Scarlet Doyle was 29 when she was diagnosed with angiosarcoma, a rare type of breast cancer. She had found a lump and had to advocate for herself to get her breast cancer diagnosis. After having her care transferred to the University of Colorado Cancer Center, she was seen by Breelyn Wilky, MD, associate professor of medical oncology and deputy associate director of clinical research at the CU Cancer Center, and Gretchen Ahrendt, MD, professor of surgical oncology. 

Transcript of Video:

Doyle: I think at one point, I thought, “I do have something wrong with me.” But after getting misdiagnosed so many times, I started to think that I’m just crazy. It still feels like a dream. I look back and I’m like, “I don’t know how I did that.” It doesn’t feel like a part of my real life, but I got through it.
Ahrendt: Scarlet is a young woman who is extremely healthy, living her life. And unexpectedly, she felt a lump in her breast.
Doyle: At that point, I had called around to breast imaging centers to make an appointment for a mammogram or breast ultrasound. And I had one and spoke to one of the doctors there. We took a bunch of images, and I was misdiagnosed with fat necrosis.
Wilky: In young women, masses in the breast are usually not cancer. And so what makes this so unique for Scarlet was that she actually did have a cancer. Because sometimes there’s more common things like cysts or fibroadenomas, or other benign entities in the breast. Sometimes cancer is not the first thing that jumps to doctors’ minds when encountering a young woman with a breast mass.
Doyle: So it wasn’t until a year from my first appointments, when I went back for a third time, that they said, “OK, this lump has doubled in size, let’s go ahead and do some further testing.” And eventually I found out I did have cancer. If I didn’t have faith in my doctors, there was no way I was going to continue moving on with them. I already been misdiagnosed for over a year and had my tumor double in size. I didn’t want to just take the first opinion I’d heard at that point; I wanted to make sure I really had a lot of trust and faith in them. And that’s how I ended up at Anschutz with Dr. Wilky and Dr. Ahrendt. 
Wilky: Not all breast cancers are the same, and about 5% of breast cancers will actually be a very different type, which is called a sarcoma. So a sarcoma is not a cancer of the breast tissue itself. It’s actually a cancer of some of the structural cells that hold the breast together.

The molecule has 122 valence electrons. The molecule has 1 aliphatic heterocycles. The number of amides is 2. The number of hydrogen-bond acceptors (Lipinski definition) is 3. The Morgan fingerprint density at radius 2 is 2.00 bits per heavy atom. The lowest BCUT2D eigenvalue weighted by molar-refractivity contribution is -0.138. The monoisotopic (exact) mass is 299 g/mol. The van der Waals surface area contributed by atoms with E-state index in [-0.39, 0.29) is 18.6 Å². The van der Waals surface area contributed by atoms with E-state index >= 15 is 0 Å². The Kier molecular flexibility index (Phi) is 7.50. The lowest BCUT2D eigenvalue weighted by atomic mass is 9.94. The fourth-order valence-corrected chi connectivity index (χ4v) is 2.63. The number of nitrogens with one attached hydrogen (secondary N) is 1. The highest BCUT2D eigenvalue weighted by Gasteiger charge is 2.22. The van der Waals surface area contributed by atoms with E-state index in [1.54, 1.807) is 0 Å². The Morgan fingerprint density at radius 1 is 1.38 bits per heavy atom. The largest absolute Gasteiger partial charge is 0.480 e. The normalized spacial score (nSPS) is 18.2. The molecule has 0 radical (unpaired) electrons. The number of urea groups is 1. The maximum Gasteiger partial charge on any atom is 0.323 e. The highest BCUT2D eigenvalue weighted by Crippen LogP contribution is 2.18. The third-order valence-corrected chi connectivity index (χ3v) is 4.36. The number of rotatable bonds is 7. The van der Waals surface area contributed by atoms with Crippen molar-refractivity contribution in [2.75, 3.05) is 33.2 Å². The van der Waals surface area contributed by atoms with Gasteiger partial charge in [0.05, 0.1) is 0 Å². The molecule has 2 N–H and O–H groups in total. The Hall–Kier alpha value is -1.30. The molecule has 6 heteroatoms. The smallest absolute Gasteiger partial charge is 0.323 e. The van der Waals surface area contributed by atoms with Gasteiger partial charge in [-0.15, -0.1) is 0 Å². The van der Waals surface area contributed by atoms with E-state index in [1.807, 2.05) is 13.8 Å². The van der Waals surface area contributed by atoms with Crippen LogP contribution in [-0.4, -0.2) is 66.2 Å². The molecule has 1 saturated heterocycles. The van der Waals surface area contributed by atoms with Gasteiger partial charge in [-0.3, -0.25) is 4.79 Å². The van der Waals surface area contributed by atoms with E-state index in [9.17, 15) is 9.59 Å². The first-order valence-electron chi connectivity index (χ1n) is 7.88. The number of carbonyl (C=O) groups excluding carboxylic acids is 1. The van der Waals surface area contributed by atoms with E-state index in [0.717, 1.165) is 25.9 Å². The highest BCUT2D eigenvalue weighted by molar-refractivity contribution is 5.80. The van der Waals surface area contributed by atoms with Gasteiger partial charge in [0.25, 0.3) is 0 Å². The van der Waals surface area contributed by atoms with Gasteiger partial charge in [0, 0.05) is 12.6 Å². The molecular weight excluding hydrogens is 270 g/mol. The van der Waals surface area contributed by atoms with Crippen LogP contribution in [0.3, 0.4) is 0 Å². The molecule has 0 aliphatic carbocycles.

Ahrendt: I think for the type of cancer that she had, we were not that optimistic that we would be able to shrink her tumor sufficiently to be able to do a successful lumpectomy or a smaller surgery. Fortunately, the chemotherapy did work very, very well. But after weighing the best options for her, the recommendation was to do a mastectomy surgery.
Doyle: We did do a mastectomy, and that was probably three months ago, I want to say, and I’m currently in the breast reconstruction phase. So I still have a lot to go on next year. But for right now I’m having a little break, which is really nice. You know, they saved my life. You can’t capture that into words. You can’t thank the medical team enough for what they do every day.
Ahrendt: Clinical trials, clinical research, basic research - having physicians work in that environment and rubbing shoulders with the leaders in cancer is really why I think patients benefit from coming to a program like ours.
Doyle: As someone in my late 20s, I never expected any cancer. If I knew another female or male that came to me and said, “I have concerns about something,” and they’re in their late 20s. I’d say go check it out.
Wilky: The most important thing is to get it checked out. Chances are it’s going to be nothing, it’s going to be benign, but in the event that it could be something more aggressive, your best chance is early detection and early treatment by experts. So don’t ignore it. Get your care, get checked out. And we’ll save lives.

This story was published by University of Colorado Cancer Center on October 20, 2022. It is republished with permission.